GUSA Roundup: A resolution to establish our right to booty call

gusaOn Sunday evening, the GUSA Senate passed a resolution “to Establish Free Movement across Campus Buildings.” Debate on an amendment to the proposed bill grew heated.

Introduced by Speaker Nate Tisa (SFS ’14) and Sen. Nolan DiConti (COL ’15), the resolution seeks to mitigate restrictions on building entry, which hinder both academic and social life at Georgetown. The bill urges the administration to extend GOCard access from 10 p.m. to 12 a.m. campus-wide, to create 24-hr GOCard access for interconnected living halls, namely Southwest Quad, and to request the McDonough School of Business and Regents Hall to create entrance parity for undergraduates.

“Say I’m in Kennedy and I want to go to McCarthy or Reynolds to study. I have to be signed in to do that,” DiConti said. “Moreover, 10 p.m. is not late by college standards and we all know social gatherings of a larger capacity do not typically start before 10. Such little things limit the Hoya experience.”

“This resolution is a part of a larger narrative here at Georgetown, and that is an initiative by the administration to promote social life on campus, which is a dimension of the 2012 Campus Plan Agreement,” Tisa added.

Vice Speaker Zach Singer (SFS ’15), a co-sponsor of the bill, proposed to amend the resolution from 12 a.m. to 2 a.m. for Friday and Saturday night. “This makes sense in terms of socializing. On Saturday nights, I mean on occasional Saturday nights, you might find yourself wanting to visit someone at 1:30 a.m,” he said.

This comment then opened the floor to a period of debate for the potential amendment.

Sen. Seamus Guerin (COL ’16) saw two possibilities. “This can go both ways. You don’t want random people running up and down your building, knocking on the walls. For sanity’s sake, it makes perfect sense to increase GOCard access to just 12 a.m.”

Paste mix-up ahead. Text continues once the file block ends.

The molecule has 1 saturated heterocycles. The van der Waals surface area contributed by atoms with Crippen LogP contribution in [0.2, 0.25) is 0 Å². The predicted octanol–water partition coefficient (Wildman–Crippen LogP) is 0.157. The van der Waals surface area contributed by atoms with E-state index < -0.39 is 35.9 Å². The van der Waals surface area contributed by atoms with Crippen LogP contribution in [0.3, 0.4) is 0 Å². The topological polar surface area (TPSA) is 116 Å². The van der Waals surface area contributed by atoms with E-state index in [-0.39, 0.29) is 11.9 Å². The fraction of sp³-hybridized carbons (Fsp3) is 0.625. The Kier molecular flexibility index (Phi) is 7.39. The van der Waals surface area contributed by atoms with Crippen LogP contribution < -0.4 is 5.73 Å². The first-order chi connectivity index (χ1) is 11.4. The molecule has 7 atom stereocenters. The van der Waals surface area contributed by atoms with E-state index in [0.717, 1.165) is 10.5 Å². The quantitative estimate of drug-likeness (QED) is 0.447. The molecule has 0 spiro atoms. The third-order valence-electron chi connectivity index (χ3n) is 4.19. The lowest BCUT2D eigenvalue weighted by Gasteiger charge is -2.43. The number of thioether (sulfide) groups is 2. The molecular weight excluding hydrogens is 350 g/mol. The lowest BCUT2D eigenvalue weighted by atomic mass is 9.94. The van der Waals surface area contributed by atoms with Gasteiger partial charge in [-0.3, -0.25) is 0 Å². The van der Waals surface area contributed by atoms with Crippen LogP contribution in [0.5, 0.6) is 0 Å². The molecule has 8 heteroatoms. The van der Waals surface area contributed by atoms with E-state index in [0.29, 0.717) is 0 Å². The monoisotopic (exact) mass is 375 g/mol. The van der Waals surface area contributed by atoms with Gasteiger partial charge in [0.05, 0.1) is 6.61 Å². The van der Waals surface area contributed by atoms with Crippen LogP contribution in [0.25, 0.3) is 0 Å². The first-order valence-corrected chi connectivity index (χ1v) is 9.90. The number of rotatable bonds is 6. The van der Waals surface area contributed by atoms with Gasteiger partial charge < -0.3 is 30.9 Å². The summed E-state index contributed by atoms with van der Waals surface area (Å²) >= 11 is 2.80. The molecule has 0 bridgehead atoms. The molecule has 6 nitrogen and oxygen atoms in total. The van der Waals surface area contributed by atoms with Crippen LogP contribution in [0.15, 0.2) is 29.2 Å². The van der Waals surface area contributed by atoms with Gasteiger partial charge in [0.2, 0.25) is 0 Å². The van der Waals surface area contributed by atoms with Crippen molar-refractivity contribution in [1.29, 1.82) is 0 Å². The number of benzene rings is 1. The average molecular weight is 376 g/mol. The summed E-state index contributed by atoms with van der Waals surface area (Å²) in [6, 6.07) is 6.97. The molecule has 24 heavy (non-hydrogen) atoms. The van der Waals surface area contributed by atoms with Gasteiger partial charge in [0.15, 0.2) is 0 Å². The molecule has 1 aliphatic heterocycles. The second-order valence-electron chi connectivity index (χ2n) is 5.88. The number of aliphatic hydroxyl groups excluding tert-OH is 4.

Sen. Ben Weiss (COL ’15), a co-sponsor of the bill, thought the bill was more a “question of trust.”  ”Does the University trust the 16 percent of applicants it admits each year? Our job as a senate is to vouch for each student, that these people are not menaces to society, but scholars in community,” he said.

Weiss was subsequently high-fived by Singer.

Singer then stated, “This is a human rights issue. Why am I not allowed to go where I want, when I want, as a member of the Georgetown community?”

Tisa reminded the Senate that they can be 100 percent philosophically right on issues, but the administration will still say no at the end of the day. Tisa also reminded, “Students are fallible and capable of crime.”

Sen. Vetone Ivezaj (COL ’13) added, “It is difficult for RAs to enforce policy when there are students from other dorms. They can do things residents cannot.”

The amendment failed to pass by one vote. The un-amended bill passed unanimously.

Two other bills passed pertaining the GUSA fund, which in part provided funding for the Student Group Union, the Jewish Students Association, and Father Schall’s last lecture.

In the Good of the Order segment, Sen. Cannon Warren (SFS ’14) said, “I have a great idea. I want to organize a Hunger Games at Georgetown.”

Tisa asked, “Will there be death?”

Warren replied, “Hopefully, but probably just paintballs, or we could drop people off in the wilderness.”

To which Sen. Patrick Spagnuolo (SFS ’14) suggested, “No, Burleith.”

8 Comments on “GUSA Roundup: A resolution to establish our right to booty call

  1.  by  Terrible people

    As someone who frequently likes to go to bed around 11 pm regardless of the day, I hate having to listen to commotion in the hallways late at night. I don’t care if the hours are extended, but they sound laws must be enforced!

  2.  by  I Voted Libertarian

    Regarding the first sentence:

    Resolutions are not bills.

  3.  by  @I Voted Libertarian

    And GUSA is not a legitimate organization. Therefore, there’s really no difference.

  4.  by  @ @I Voted Libertarian

    What would make it legitimate in your eyes?

  5.  by  Uhhhh

    Maybe the fact that it’s not stockpiled with people who go to the tombs

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